Griffey v. . New York Cent. Ins. Co. , 100 N.Y. 417 ( 1885 )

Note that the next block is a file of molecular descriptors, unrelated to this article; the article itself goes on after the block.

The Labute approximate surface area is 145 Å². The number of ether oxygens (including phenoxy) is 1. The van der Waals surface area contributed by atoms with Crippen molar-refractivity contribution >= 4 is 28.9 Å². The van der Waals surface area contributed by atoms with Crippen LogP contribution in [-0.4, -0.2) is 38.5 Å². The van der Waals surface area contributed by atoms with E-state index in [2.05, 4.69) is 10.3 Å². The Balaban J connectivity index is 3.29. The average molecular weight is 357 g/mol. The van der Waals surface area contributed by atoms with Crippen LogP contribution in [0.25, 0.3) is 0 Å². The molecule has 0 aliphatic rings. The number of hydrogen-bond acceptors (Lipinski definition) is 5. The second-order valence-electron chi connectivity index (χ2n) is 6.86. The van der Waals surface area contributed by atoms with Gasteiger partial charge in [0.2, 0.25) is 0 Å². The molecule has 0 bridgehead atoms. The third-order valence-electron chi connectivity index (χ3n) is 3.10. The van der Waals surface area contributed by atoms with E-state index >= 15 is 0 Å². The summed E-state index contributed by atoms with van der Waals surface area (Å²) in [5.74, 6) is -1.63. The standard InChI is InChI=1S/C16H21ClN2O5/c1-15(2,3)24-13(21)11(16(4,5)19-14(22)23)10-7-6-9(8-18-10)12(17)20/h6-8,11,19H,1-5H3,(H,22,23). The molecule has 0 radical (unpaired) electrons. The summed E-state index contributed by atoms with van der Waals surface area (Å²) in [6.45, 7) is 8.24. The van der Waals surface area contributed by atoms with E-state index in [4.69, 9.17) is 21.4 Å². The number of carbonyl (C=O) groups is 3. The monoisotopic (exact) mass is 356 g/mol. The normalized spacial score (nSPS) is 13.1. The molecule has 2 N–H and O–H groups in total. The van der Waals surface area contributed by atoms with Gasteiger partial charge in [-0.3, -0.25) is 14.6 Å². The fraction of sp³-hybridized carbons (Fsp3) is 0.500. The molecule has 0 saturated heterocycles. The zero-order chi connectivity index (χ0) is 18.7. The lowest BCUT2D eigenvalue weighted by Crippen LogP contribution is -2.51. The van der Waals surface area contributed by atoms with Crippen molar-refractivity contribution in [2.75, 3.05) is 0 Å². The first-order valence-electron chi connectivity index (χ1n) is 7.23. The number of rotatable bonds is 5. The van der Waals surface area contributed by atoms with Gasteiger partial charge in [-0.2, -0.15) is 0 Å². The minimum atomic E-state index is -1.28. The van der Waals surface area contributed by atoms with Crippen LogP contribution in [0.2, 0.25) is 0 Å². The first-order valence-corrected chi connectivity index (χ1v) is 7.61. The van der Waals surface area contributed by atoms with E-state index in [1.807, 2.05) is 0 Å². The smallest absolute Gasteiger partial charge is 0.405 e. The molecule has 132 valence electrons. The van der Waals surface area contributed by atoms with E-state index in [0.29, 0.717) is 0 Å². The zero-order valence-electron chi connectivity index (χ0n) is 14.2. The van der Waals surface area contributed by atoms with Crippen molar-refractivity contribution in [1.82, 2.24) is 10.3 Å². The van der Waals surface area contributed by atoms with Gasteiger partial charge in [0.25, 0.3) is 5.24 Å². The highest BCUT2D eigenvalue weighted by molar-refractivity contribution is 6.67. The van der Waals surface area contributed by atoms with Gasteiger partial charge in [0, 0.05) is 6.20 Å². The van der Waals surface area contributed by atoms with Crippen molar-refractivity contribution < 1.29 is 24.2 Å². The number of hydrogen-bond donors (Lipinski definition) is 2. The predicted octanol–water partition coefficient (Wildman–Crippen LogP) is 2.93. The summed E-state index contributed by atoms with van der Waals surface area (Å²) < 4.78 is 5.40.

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  • [EDITORS' NOTE: THIS PAGE CONTAINS HEADNOTES. HEADNOTES ARE NOT AN OFFICIAL PRODUCT OF THE COURT, THEREFORE THEY ARE NOT DISPLAYED.] *Page 419 It may be conceded that the defendants notified the insured before the fire, of a desire to cancel the policy, but there is no evidence that any portion of the unearned premium was paid back; on the contrary, they only proposed to do this after the policy should be returned by the insured. They had no right to impose that condition, nor could they require the insured to take any step in the matter. The option to cancel was reserved, but to be exercised by "notice, and refunding a ratable proportion of the premium for the unexpired time" of the policy. What the defendants did was to ask the insured to return the policy for cancellation, promising in that case "to remit to them the return premium." This was not enough. Notice of cancellation and actual payment or tender of the sum due could alone suffice. (VanValkenburgh *Page 421 v. Lenox Fire Ins. Co., 51 N.Y. 465.) Under the provision of the policy requiring notice of loss to be "forthwith" given, it was enough for the insured to act in that matter with diligence and without unnecessary delay. It was therefore properly left to the jury to say whether in view of all the circumstances of the case, the notice actually given was sufficient. It was not instantaneous, but the delay was brief. Among other things, it appeared that the fire occurred on the thirtieth of August. The bank gave notice of it on the first of September, and on or before the fourth of September the assured also notified the defendants of the fire and loss. Even this delay was accounted for. Sunday intervened, and during the other days the assured was busy with the adjusters of different insurance companies concerned in the loss, and with matters connected with the fire. The jury might properly, in view of these and other things in evidence, find that the delay was not unreasonable. The question, at least, was for them.